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Nord Stream 2: impacts of construction in Swedish waters were minor, local and short-term

Published by , Editorial Assistant
World Pipelines,

The monitoring of Nord Stream 2 construction in the Swedish Exclusive Economic Zone (EEZ) show that the impacts of construction activities implemented in 2019 only had minor, local and short-term impacts to the Baltic Sea. New knowledge was obtained on higher frequency noise emanating from vessels moving in the Baltic Sea.

The construction activities carried out in the Swedish EEZ during 2019 included rock placement and mattress installation prior to pipelay, pipelay of both lines as well as post-lay trenching, and rock placement.

The monitoring of potential impacts of these activities focused on underwater noise and their potential impacts to marine mammals (specifically to harbour porpoises), turbidity in a Natura 2000 area, cultural heritage and ship traffic, as defined in the monitoring programme approved by the national authorities.

Underwater noise was monitored mainly due to concerns for disturbance of behaviour and masking effects on harbour porpoise in a Natura 2000 area. Also, the presence of harbour porpoises was documented by using acoustic devices.

The underwater noise monitoring results show that

  • underwater noise generated by the pipelay vessels and their support vessels was comparable in level and frequency to that from commercial cargo ships in the area.
  • Underwater noise from rock placement was slightly lower than that from the pipelay vessels and with comparable frequency spectrum. Harbour porpoises were detected both before and after pipelay. Overall, the recorded occurrence of harbour porpoises in the study area was relatively low.
  • The integrity of the Natura 2000 site was not compromised by the construction of the pipeline. The pipelay for Nord Stream 2 was also faster than during construction of the Nord Stream Pipelines, thus the time spent inside the Natura 2000 area was shorter than that assumed in the impact assessment.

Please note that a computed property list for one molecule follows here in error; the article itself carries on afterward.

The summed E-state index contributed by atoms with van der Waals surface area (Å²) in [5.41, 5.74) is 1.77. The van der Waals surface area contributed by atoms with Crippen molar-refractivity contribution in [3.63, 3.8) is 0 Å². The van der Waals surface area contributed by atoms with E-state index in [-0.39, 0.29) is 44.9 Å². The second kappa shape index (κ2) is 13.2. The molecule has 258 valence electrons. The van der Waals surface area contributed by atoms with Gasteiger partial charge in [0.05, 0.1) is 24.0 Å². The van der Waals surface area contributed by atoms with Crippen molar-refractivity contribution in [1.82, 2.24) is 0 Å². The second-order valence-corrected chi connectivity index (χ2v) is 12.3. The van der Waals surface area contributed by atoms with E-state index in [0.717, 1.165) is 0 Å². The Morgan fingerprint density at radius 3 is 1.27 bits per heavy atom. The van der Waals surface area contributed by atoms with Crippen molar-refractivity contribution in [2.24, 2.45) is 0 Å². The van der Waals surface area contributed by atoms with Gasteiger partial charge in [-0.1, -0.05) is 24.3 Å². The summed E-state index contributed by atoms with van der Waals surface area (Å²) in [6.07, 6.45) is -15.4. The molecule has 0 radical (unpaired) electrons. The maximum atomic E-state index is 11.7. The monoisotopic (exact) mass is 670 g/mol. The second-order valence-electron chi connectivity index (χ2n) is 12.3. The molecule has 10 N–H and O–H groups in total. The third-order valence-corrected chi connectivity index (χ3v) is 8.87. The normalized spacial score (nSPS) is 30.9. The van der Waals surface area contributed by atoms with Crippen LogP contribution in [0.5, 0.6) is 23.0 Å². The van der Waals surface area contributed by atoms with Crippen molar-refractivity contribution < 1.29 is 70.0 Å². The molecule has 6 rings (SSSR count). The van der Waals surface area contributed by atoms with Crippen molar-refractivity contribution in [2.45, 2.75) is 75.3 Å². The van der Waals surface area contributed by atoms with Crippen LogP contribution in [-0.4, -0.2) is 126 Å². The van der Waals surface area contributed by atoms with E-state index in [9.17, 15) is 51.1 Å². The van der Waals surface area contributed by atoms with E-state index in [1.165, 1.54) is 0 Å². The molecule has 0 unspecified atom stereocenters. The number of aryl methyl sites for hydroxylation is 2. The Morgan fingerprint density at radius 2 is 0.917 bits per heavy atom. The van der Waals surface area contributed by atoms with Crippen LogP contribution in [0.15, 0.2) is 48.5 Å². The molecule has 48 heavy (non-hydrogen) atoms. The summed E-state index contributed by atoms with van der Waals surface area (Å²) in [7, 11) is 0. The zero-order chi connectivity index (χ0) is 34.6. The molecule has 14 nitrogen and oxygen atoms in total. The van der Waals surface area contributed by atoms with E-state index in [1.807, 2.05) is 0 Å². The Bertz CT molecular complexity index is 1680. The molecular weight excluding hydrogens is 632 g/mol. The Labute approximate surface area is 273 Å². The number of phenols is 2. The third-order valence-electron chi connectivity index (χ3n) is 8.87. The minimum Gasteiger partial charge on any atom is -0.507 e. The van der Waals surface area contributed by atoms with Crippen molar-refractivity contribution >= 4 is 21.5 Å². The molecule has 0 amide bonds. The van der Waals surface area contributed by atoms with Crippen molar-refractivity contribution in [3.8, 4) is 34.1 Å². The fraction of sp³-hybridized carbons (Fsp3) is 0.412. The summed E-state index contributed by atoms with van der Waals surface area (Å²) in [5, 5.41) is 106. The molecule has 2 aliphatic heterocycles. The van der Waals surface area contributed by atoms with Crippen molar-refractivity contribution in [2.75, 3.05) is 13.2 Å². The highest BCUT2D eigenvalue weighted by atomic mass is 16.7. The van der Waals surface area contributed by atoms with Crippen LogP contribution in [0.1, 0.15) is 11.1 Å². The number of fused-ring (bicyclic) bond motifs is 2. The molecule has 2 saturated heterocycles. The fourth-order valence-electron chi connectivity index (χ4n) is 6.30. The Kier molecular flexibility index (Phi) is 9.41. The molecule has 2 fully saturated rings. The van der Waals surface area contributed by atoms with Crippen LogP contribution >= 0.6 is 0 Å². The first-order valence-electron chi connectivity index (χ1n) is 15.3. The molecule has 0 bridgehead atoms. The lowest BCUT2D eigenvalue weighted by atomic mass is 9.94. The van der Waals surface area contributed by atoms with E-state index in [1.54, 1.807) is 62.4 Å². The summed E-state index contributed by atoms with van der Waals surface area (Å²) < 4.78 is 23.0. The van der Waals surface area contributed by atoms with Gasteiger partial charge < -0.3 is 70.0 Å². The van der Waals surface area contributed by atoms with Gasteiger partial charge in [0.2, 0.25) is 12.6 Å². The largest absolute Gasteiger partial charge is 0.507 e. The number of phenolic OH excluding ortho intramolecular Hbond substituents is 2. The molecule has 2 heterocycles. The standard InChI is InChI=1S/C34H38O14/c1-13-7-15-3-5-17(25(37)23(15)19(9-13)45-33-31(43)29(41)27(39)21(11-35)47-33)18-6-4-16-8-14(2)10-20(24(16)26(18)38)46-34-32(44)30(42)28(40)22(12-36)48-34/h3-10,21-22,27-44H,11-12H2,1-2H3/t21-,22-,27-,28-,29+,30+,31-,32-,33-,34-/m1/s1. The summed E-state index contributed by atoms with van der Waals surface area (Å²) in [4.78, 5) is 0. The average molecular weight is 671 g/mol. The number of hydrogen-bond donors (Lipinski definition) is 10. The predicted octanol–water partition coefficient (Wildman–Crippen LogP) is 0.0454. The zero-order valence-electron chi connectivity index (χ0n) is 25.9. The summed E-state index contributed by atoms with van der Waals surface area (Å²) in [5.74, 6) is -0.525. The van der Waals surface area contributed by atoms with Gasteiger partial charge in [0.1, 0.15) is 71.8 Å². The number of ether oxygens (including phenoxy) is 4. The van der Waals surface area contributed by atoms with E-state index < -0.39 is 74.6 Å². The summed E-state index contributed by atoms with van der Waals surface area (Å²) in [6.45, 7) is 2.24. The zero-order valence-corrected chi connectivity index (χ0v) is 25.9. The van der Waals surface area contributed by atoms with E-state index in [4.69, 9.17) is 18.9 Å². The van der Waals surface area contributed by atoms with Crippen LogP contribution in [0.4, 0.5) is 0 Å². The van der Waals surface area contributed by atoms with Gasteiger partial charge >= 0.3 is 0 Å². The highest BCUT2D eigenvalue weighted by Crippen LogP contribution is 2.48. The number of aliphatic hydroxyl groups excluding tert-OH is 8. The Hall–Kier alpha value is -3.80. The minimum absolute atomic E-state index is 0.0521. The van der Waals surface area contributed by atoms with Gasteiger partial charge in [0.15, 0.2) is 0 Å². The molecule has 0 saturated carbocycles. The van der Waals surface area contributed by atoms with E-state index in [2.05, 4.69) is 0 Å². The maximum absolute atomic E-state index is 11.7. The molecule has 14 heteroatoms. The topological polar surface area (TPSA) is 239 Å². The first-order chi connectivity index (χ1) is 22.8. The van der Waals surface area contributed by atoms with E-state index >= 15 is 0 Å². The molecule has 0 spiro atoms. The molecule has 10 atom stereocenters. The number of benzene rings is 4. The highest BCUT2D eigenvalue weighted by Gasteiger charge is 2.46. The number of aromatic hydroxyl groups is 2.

• The measurements obtained provide valuable new knowledge about the underwater noise from construction and other large vessels, but also on the general acoustic soundscape of the central Baltic Sea.

Turbidity* measurements were performed to verify that no detrimental sediment concentrations, resulting from the trenching activities (lowering the pipeline with a plough, would reach sensitive shallow banks within the Natura 2000 area of Hoburgs bank and Midsjöbankarna.

The monitoring of turbidity during trenching works showed that

  • No sediment plumes with concentrations above the threshold value agreed with the authorities (15 mg/l) reached the shallow banks.
  • The highest value measured directly behind the plough was 24.7 mg/l, hence making it extremely unlikely that high sediment concentrations were able to reach the sensitive areas more than 5 km away.
  • The impacts were assessed to be local and of low intensity, and thus considered insignificant with respect to the protected areas.

Furthermore, construction activities did not have any impact to five cultural heritage objects identified before pipelay.

No accidents or incidents occurred during construction involving ship traffic, including fishing vessels. The impact on ship traffic was confirmed to be minor, local and short-term.

Monitoring, data processing and reporting were conducted by independent Swedish and Danish expert organisations. The report has been submitted to and accepted by the relevant national authorities.

The purpose of Nord Stream 2’s environmental monitoring is to verify the actual impacts of construction activities. It also confirms fulfilment of the national permit requirements and commitments made, and monitors the recovery of the environment after construction. By the end of 2020, the company will have invested over €100 million in environmental surveys, assessments, analyses, monitoring and conservation activities.



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Baltic pipeline news Offshore pipeline news Nord Stream 2 news